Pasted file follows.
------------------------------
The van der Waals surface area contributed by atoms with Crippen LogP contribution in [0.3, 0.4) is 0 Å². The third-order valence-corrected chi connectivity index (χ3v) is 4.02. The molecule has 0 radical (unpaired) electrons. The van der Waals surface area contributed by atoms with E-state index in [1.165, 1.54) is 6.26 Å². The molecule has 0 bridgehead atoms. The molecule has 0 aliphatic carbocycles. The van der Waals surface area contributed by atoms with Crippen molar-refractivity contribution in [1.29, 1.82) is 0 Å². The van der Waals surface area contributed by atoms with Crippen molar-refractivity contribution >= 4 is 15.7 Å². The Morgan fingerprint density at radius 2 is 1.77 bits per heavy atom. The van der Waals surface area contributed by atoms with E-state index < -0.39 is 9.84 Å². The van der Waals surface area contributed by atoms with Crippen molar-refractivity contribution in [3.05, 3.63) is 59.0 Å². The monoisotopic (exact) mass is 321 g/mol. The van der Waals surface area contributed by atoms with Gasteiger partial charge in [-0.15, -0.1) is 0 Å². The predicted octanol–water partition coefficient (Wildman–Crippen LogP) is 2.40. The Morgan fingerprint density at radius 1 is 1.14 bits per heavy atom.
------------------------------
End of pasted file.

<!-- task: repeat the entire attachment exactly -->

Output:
The van der Waals surface area contributed by atoms with Crippen LogP contribution in [0.3, 0.4) is 0 Å². The third-order valence-corrected chi connectivity index (χ3v) is 4.02. The molecule has 0 radical (unpaired) electrons. The van der Waals surface area contributed by atoms with E-state index in [1.165, 1.54) is 6.26 Å². The molecule has 0 bridgehead atoms. The molecule has 0 aliphatic carbocycles. The van der Waals surface area contributed by atoms with Crippen molar-refractivity contribution in [1.29, 1.82) is 0 Å². The van der Waals surface area contributed by atoms with Crippen molar-refractivity contribution >= 4 is 15.7 Å². The Morgan fingerprint density at radius 2 is 1.77 bits per heavy atom. The van der Waals surface area contributed by atoms with E-state index < -0.39 is 9.84 Å². The van der Waals surface area contributed by atoms with Crippen molar-refractivity contribution in [3.05, 3.63) is 59.0 Å². The monoisotopic (exact) mass is 321 g/mol. The van der Waals surface area contributed by atoms with Gasteiger partial charge in [-0.15, -0.1) is 0 Å². The predicted octanol–water partition coefficient (Wildman–Crippen LogP) is 2.40. The Morgan fingerprint density at radius 1 is 1.14 bits per heavy atom.